Books of Consequence
Artaud, Antonin. The Theater and Its Double. New York: Grove Press, 1958. Print.
Artaud writes in the preface to The Theater and Its Double: “If our life lacks brimstone, i.e., a constant magic, it is because we choose to observe our acts and lose ourselves in considerations of their imagined form instead of being impelled by their force.” I doubt I paused much over this phrase when I first read the book, but had an odd experience recently—eight years later—waking in the middle of the night and being compelled to sift this collection of manifestos from a shelf and scour the preface. Call it a burst of intuition—I’m not sure what it was, but I definitely alighted upon this phrase, which certainly helps me in the difficult task of piecing together an idea of what I feel to be the purpose of art.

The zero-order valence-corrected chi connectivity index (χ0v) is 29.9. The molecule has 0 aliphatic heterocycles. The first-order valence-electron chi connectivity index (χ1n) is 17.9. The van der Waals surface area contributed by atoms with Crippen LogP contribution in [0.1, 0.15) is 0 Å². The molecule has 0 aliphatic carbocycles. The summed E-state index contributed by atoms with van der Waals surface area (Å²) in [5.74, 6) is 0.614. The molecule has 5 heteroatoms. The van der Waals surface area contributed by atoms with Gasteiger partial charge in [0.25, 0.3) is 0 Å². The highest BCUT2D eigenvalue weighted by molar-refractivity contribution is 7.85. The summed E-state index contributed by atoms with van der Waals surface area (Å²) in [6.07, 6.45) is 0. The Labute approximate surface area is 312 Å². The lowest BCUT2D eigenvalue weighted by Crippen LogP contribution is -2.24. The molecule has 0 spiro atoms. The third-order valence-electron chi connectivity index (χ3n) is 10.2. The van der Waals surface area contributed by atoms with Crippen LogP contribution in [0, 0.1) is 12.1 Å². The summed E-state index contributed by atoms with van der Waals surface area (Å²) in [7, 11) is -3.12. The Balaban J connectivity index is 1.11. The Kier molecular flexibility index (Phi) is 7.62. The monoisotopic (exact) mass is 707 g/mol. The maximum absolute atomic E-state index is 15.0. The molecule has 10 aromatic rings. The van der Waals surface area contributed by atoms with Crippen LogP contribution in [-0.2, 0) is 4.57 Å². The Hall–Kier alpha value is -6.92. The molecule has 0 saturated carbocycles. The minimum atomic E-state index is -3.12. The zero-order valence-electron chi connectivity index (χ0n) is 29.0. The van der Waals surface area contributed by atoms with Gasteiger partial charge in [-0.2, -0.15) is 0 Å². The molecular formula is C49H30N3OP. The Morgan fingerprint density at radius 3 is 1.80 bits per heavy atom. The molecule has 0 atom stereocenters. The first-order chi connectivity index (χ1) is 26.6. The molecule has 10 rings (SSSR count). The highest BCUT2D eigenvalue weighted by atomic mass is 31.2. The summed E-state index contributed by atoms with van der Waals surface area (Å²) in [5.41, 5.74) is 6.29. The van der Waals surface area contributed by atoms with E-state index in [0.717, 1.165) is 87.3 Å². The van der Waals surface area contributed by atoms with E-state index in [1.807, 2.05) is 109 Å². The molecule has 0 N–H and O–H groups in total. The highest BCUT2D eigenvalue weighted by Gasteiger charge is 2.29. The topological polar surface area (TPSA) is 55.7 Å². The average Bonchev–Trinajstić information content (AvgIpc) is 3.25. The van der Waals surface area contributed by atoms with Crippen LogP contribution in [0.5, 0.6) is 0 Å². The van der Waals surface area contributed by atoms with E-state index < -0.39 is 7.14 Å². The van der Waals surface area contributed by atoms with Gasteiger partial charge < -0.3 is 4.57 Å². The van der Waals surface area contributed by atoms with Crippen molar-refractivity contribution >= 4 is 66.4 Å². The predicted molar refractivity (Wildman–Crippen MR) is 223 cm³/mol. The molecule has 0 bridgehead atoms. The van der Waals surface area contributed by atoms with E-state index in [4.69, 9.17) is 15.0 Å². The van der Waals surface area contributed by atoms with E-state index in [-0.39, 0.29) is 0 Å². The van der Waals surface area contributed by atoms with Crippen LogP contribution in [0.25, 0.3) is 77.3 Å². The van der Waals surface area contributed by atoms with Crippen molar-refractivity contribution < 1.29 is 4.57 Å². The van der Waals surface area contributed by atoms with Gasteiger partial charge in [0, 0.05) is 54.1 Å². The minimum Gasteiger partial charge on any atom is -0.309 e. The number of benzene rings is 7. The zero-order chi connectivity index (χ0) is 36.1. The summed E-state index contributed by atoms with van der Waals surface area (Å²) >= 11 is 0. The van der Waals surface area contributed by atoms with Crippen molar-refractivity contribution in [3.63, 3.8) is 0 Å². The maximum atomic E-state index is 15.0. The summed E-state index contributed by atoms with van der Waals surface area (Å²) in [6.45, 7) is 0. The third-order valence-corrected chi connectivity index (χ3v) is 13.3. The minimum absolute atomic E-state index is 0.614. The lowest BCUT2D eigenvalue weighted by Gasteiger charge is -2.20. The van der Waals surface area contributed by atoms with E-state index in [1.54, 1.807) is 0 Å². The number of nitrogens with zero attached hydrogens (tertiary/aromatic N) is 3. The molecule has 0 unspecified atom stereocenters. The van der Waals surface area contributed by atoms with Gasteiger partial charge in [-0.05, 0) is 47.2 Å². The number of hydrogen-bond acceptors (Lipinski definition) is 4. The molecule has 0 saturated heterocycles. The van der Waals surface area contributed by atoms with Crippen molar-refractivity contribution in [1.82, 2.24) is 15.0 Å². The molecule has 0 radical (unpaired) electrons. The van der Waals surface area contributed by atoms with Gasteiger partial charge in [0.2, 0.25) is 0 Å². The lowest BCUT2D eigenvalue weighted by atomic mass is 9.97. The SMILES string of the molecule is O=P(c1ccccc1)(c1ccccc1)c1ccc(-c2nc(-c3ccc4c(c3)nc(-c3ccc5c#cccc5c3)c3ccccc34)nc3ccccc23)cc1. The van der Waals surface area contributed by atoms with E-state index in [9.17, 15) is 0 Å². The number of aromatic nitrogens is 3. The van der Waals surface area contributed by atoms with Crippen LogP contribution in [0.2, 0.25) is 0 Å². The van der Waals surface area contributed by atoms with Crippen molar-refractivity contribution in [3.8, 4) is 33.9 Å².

Though this text is Artaud’s manifesto on the vile state of theater, he mentions prose-writing as well. What I latch on to the most are his heralding of “dense and active language”, as well as his unflinching dedication to the concept that the greatest instance of reality can be felt in unreality: “In Mexico…there is no art: things are made for use. And the world is in perpetual exaltation.”
Bolaño, Roberto. “Anne Moore’s Life.” Last Evenings on Earth. Trans. Chris Andrews. New York: New Directions, 2006. Print.
I was exposed to Bolaño in 2007, when his works were first starting to be translated into English. I remember sitting down in bed to read this story one afternoon because it was assigned to me, and by the time it was through an hour had passed and it felt like a minute and I was crying and uttering, Wow, Wow, Wow. To compress forty years of a woman’s life into a single story seems unfathomable; to make this compression feel hearty and expansive—awe entire. One element I particularly latched on to and continually remark upon in my mind is Bolaño’s insertion of a traumatic childhood memory at the beginning of the text, alongside eerie, random details about Anne Moore’s father; next propelling the reader to Anne at eighteen, referring sporadically through the text to the “dark shadow cast” by the event invoked at the introduction.